prices, quantities, setting up the scales, and future transactions.
Then, the transmitter being carried by Foster ceased broadcasting, for reasons unknown. Only static could be heard by the monitors. Whitworth alerted the other agents to prepare to enter the house, and minutes later, entrance was expediently accomplished. The agents entered the house by knocking and announcing their presence and then breaking down the front door when they saw or heard the people trying to escape. Hellums, Hultgren, and Rondinelli were apprehended as they attempted to leave the house through the back door. While searching the house for other persons, the agents discovered in the bedroom a set of triple beam scales, a small plastic bag containing a white powdery substance, and a "baggie" of marijuana.
Hultgren, Hellums and Rondinelli were charged with conspiracy to possess cocaine with intent to distribute during a period from February 25 to March 2, 1982. Hellums was charged with conspiracy to possess with intent to distribute during the period from February 1 to February 2, 1982 and with possession of cocaine on February 2, 1982. Rondinelli, Hultgren and Hellums were also charged with possession of cocaine on March 2, 1982. All three appellants moved to suppress the evidence seized at the time of their warrantless arrests at Hellums' residence on March 2, 1982. The district court held the suppression hearing on May 20, 1982, and denied the motions to suppress.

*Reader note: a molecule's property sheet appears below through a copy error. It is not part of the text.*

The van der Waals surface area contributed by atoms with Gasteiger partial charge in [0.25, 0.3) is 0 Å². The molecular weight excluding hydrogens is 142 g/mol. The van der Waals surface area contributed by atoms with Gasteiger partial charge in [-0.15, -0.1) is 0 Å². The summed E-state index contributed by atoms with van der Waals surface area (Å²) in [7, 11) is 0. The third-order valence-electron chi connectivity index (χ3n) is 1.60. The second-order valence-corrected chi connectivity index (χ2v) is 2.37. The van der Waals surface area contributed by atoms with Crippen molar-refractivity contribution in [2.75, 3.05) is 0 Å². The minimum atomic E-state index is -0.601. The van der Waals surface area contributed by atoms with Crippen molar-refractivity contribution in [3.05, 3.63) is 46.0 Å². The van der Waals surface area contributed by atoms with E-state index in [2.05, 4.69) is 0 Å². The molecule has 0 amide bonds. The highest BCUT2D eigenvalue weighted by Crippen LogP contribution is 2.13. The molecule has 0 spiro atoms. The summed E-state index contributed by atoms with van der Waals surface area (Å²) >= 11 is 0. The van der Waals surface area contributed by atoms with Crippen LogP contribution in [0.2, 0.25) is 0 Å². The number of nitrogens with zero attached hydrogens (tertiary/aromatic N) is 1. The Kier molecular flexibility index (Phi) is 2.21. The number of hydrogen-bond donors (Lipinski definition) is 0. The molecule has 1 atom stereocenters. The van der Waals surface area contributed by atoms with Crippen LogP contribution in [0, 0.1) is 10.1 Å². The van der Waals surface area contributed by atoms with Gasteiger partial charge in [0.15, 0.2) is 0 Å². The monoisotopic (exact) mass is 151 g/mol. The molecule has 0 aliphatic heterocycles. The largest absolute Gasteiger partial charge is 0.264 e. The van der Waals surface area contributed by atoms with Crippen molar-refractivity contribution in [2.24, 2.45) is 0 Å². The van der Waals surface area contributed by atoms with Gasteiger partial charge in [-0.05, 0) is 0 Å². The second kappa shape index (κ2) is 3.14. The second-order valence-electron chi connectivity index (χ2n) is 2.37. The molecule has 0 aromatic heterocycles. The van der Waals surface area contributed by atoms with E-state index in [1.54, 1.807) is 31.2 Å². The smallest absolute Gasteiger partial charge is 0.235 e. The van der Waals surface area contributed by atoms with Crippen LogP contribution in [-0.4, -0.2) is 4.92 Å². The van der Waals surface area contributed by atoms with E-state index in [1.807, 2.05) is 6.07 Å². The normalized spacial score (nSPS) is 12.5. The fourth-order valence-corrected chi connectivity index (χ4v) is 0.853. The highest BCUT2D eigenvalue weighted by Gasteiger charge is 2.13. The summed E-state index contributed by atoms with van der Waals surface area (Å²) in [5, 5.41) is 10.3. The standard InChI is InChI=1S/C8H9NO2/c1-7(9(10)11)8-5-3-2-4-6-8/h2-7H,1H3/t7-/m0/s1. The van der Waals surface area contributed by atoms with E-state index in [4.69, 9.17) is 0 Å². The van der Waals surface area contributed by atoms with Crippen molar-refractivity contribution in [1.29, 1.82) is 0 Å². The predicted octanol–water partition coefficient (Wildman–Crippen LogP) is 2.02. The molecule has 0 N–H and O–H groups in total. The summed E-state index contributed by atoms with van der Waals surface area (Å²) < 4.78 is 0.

Appellants waived the right to trial by jury. By agreement between the government and appellants, the case was tried before the court on stipulated facts and evidence and the testimony heard at the suppression hearing. The court found Hellums guilty of conspiracy to possess cocaine with intent to distribute on February 1 through 2, 1982. It found Hultgren and Rondinelli guilty of conspiracy to possess with intent to distribute from February 25 to March 2, 1982. The other charges against appellants were dismissed. Each appellant was then sentenced to a term of five years with eligibility for parole pursuant to 18 U.S.C. § 4205(b)(2). Each appellant filed a timely notice of appeal.
II. Warrantless Arrest and Search
A warrant to search or arrest was not issued at any time, nor was there an application for one. The district court concluded that probable cause for the issuance of a search warrant for the cocaine was not established until 6:20 p.m. on March 2, 1982, when the sample was delivered to Foster. 2 Similarly, probable cause for the issuance of an arrest warrant on the possession charge, Count 4 of the indictment, did not arise at least until 6:20 p.m. on March 2. 3 The district court concluded, however, that
probable cause for the conspiracy charge in Count 2 of the indictment 4 arose by midnight on March 1, 1982. 5
The parties to this appeal do not take issue with the district court's findings of probable cause. Rather, appellants Rondinelli and Hultgren contend that their warrantless arrest and search in the private home of a third person, Hellums, was impermissible since the government failed to obtain or even to seek a warrant when probable cause for an offense had earlier arisen. 6 They argue that the district court